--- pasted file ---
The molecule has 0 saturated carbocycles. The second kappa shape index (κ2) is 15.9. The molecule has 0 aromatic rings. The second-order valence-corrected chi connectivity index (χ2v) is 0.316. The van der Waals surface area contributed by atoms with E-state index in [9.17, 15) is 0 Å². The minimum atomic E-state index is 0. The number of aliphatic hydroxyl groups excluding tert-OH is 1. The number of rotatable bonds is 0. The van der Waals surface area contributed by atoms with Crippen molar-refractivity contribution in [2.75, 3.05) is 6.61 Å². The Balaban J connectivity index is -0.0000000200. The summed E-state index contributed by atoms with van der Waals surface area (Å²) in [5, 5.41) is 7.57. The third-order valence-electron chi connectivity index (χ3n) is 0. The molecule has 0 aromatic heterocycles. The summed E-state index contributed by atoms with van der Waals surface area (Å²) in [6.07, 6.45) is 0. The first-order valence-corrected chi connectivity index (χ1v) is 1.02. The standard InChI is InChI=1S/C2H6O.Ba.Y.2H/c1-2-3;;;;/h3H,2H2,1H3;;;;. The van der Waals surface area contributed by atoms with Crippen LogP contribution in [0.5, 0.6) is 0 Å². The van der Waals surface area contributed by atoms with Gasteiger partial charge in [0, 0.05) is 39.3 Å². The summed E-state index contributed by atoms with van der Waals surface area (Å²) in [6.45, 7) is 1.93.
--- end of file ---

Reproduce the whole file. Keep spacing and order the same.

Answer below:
The molecule has 0 saturated carbocycles. The second kappa shape index (κ2) is 15.9. The molecule has 0 aromatic rings. The second-order valence-corrected chi connectivity index (χ2v) is 0.316. The van der Waals surface area contributed by atoms with E-state index in [9.17, 15) is 0 Å². The minimum atomic E-state index is 0. The number of aliphatic hydroxyl groups excluding tert-OH is 1. The number of rotatable bonds is 0. The van der Waals surface area contributed by atoms with Crippen molar-refractivity contribution in [2.75, 3.05) is 6.61 Å². The Balaban J connectivity index is -0.0000000200. The summed E-state index contributed by atoms with van der Waals surface area (Å²) in [5, 5.41) is 7.57. The third-order valence-electron chi connectivity index (χ3n) is 0. The molecule has 0 aromatic heterocycles. The summed E-state index contributed by atoms with van der Waals surface area (Å²) in [6.07, 6.45) is 0. The first-order valence-corrected chi connectivity index (χ1v) is 1.02. The standard InChI is InChI=1S/C2H6O.Ba.Y.2H/c1-2-3;;;;/h3H,2H2,1H3;;;;. The van der Waals surface area contributed by atoms with Crippen LogP contribution in [0.5, 0.6) is 0 Å². The van der Waals surface area contributed by atoms with Gasteiger partial charge in [0, 0.05) is 39.3 Å². The summed E-state index contributed by atoms with van der Waals surface area (Å²) in [6.45, 7) is 1.93.